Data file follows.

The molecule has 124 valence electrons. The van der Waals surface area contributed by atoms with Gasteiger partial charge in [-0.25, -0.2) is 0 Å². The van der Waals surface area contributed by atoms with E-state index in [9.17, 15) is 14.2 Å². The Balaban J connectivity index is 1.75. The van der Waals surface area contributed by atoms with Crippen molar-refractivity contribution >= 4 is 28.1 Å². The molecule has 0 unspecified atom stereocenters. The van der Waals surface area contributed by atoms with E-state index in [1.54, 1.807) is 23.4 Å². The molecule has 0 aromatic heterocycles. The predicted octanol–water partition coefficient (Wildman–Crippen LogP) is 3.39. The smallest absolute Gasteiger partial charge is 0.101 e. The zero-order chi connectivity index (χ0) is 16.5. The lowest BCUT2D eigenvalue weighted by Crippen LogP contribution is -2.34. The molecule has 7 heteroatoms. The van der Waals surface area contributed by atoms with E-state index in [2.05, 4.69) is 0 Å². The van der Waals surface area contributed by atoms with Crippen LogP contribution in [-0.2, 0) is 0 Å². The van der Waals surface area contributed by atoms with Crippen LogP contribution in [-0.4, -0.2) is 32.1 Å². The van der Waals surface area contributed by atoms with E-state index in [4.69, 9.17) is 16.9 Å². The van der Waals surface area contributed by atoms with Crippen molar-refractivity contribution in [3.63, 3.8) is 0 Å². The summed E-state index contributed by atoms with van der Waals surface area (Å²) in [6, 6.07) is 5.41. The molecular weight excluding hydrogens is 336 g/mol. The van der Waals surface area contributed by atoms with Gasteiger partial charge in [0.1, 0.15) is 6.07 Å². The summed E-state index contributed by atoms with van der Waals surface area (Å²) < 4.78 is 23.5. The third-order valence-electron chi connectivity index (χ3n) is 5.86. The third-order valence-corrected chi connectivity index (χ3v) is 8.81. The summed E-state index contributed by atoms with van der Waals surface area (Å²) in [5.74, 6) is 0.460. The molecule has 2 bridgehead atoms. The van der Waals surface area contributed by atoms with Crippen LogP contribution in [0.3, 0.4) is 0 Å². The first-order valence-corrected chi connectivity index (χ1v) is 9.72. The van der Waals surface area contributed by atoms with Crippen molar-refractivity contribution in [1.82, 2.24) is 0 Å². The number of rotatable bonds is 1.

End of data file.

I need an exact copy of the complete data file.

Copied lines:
The molecule has 124 valence electrons. The van der Waals surface area contributed by atoms with Gasteiger partial charge in [-0.25, -0.2) is 0 Å². The van der Waals surface area contributed by atoms with E-state index in [9.17, 15) is 14.2 Å². The Balaban J connectivity index is 1.75. The van der Waals surface area contributed by atoms with Crippen molar-refractivity contribution >= 4 is 28.1 Å². The molecule has 0 unspecified atom stereocenters. The van der Waals surface area contributed by atoms with E-state index in [1.54, 1.807) is 23.4 Å². The molecule has 0 aromatic heterocycles. The predicted octanol–water partition coefficient (Wildman–Crippen LogP) is 3.39. The smallest absolute Gasteiger partial charge is 0.101 e. The zero-order chi connectivity index (χ0) is 16.5. The lowest BCUT2D eigenvalue weighted by Crippen LogP contribution is -2.34. The molecule has 7 heteroatoms. The van der Waals surface area contributed by atoms with E-state index in [2.05, 4.69) is 0 Å². The van der Waals surface area contributed by atoms with Crippen LogP contribution in [-0.2, 0) is 0 Å². The van der Waals surface area contributed by atoms with Crippen LogP contribution in [-0.4, -0.2) is 32.1 Å². The van der Waals surface area contributed by atoms with E-state index in [4.69, 9.17) is 16.9 Å². The van der Waals surface area contributed by atoms with Crippen molar-refractivity contribution in [3.63, 3.8) is 0 Å². The summed E-state index contributed by atoms with van der Waals surface area (Å²) in [6, 6.07) is 5.41. The molecular weight excluding hydrogens is 336 g/mol. The van der Waals surface area contributed by atoms with Gasteiger partial charge in [0.1, 0.15) is 6.07 Å². The summed E-state index contributed by atoms with van der Waals surface area (Å²) < 4.78 is 23.5. The third-order valence-electron chi connectivity index (χ3n) is 5.86. The third-order valence-corrected chi connectivity index (χ3v) is 8.81. The summed E-state index contributed by atoms with van der Waals surface area (Å²) in [5.74, 6) is 0.460. The molecule has 2 bridgehead atoms. The van der Waals surface area contributed by atoms with Crippen LogP contribution in [0.3, 0.4) is 0 Å². The first-order valence-corrected chi connectivity index (χ1v) is 9.72. The van der Waals surface area contributed by atoms with Crippen molar-refractivity contribution in [1.82, 2.24) is 0 Å². The number of rotatable bonds is 1.